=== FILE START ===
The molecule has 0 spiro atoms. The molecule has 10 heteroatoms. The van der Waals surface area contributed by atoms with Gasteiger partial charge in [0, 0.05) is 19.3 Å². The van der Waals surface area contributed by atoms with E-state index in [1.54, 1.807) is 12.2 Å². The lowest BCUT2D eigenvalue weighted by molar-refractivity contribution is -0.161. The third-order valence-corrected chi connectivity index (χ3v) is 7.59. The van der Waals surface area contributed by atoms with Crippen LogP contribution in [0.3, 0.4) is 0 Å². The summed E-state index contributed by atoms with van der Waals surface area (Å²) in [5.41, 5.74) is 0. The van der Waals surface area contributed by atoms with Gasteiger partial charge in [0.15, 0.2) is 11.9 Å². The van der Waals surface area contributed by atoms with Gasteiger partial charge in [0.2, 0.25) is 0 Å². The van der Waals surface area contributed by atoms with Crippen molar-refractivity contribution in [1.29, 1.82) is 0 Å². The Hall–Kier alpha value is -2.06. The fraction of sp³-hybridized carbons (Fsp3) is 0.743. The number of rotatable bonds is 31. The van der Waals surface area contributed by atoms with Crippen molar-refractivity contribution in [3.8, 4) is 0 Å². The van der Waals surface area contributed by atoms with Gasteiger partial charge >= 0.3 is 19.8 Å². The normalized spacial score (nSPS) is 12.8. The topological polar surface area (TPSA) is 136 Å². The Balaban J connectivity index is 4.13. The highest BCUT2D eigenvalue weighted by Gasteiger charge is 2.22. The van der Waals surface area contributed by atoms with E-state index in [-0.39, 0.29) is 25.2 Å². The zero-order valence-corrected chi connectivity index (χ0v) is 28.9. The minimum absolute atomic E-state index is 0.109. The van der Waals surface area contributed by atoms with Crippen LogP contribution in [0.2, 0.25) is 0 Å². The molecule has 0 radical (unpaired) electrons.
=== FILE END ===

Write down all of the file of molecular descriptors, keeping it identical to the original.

The molecule has 0 spiro atoms. The molecule has 10 heteroatoms. The van der Waals surface area contributed by atoms with Gasteiger partial charge in [0, 0.05) is 19.3 Å². The van der Waals surface area contributed by atoms with E-state index in [1.54, 1.807) is 12.2 Å². The lowest BCUT2D eigenvalue weighted by molar-refractivity contribution is -0.161. The third-order valence-corrected chi connectivity index (χ3v) is 7.59. The van der Waals surface area contributed by atoms with Crippen LogP contribution in [0.3, 0.4) is 0 Å². The summed E-state index contributed by atoms with van der Waals surface area (Å²) in [5.41, 5.74) is 0. The van der Waals surface area contributed by atoms with Gasteiger partial charge in [0.15, 0.2) is 11.9 Å². The van der Waals surface area contributed by atoms with Gasteiger partial charge in [0.2, 0.25) is 0 Å². The van der Waals surface area contributed by atoms with Crippen molar-refractivity contribution in [1.29, 1.82) is 0 Å². The Hall–Kier alpha value is -2.06. The fraction of sp³-hybridized carbons (Fsp3) is 0.743. The number of rotatable bonds is 31. The van der Waals surface area contributed by atoms with Crippen molar-refractivity contribution in [3.8, 4) is 0 Å². The van der Waals surface area contributed by atoms with Gasteiger partial charge >= 0.3 is 19.8 Å². The normalized spacial score (nSPS) is 12.8. The topological polar surface area (TPSA) is 136 Å². The Balaban J connectivity index is 4.13. The highest BCUT2D eigenvalue weighted by Gasteiger charge is 2.22. The van der Waals surface area contributed by atoms with E-state index in [-0.39, 0.29) is 25.2 Å². The zero-order valence-corrected chi connectivity index (χ0v) is 28.9. The minimum absolute atomic E-state index is 0.109. The van der Waals surface area contributed by atoms with Crippen LogP contribution in [0.2, 0.25) is 0 Å². The molecule has 0 radical (unpaired) electrons.